Tuesday 17 March 2020 3:17 pm

London City Airport backs calls for government support

London City Airport is scheduled to have just over 20 per cent of its usual flight capacity today as the airport looks for government assistance during the coronavirus outbreak.

The Royal Docks airport, which caters mostly to business travellers, is due to have a combined 51 departures and arrivals today.

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This is just 23 per cent of the airport’s daily average capacity in 2019, which was approximately 220 movements a day.

A movement is classified as either an arrival or departure.

The sharp reduction in flights is underpinned by its reliance on British Airways, which has slashed its capacity by 75 per cent for the time being.

City Airport’s numbers will plummet further still after foreign secretary Dominic Raab today advised against “all but essential travel” today.

The EU banned also non-essential travel within the Schengen zone from noon today.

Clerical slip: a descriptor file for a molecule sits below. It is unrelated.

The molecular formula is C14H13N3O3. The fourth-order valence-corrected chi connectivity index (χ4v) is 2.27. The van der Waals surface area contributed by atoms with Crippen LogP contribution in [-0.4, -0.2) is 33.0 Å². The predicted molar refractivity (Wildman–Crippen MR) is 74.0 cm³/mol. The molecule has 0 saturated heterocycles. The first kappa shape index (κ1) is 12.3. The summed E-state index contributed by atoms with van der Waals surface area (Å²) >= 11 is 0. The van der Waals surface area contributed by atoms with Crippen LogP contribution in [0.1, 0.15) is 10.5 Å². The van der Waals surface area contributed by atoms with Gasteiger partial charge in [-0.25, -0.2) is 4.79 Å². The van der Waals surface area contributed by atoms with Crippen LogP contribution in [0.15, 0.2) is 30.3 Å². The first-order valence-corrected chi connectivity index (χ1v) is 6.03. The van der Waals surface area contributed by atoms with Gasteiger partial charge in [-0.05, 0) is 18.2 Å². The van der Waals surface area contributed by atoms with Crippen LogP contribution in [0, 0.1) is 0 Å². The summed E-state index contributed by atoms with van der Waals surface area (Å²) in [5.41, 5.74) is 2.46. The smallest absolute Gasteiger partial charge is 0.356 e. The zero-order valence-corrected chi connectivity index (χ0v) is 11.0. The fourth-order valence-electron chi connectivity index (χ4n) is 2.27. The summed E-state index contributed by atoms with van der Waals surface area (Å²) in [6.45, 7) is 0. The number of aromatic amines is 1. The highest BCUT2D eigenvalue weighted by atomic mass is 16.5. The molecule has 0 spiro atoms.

A spokesperson for London City Airport said: “There are far fewer passengers and obviously a significant reduction in flights,” he said.

“Very few businesses are able to get through a shock where 80 per cent of their customers disappear overnight.

“We support calls for government to help get the industry through this and so when things improve and people start to travel then there will be options available.”

It comes as the UK’s airports trade body, the Airport Operators Association (AOA), warned that some of its members may “shut down in weeks” without government intervention.

In a letter to the government, AOA’s chief executive Karen Dee asked for extensive relief for airports including deferral of tax payments and a cash injection into the sector.

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“The UK’s airports are critical national infrastructure, fulfilling a vital public service, and are on the frontline of the COVID-19 outbreak,” she said.

“It is essential that airport businesses remain operating and are able to weather this storm, so that they can provide the connectivity which drives growth, employment and prosperity after the crisis has abated.”

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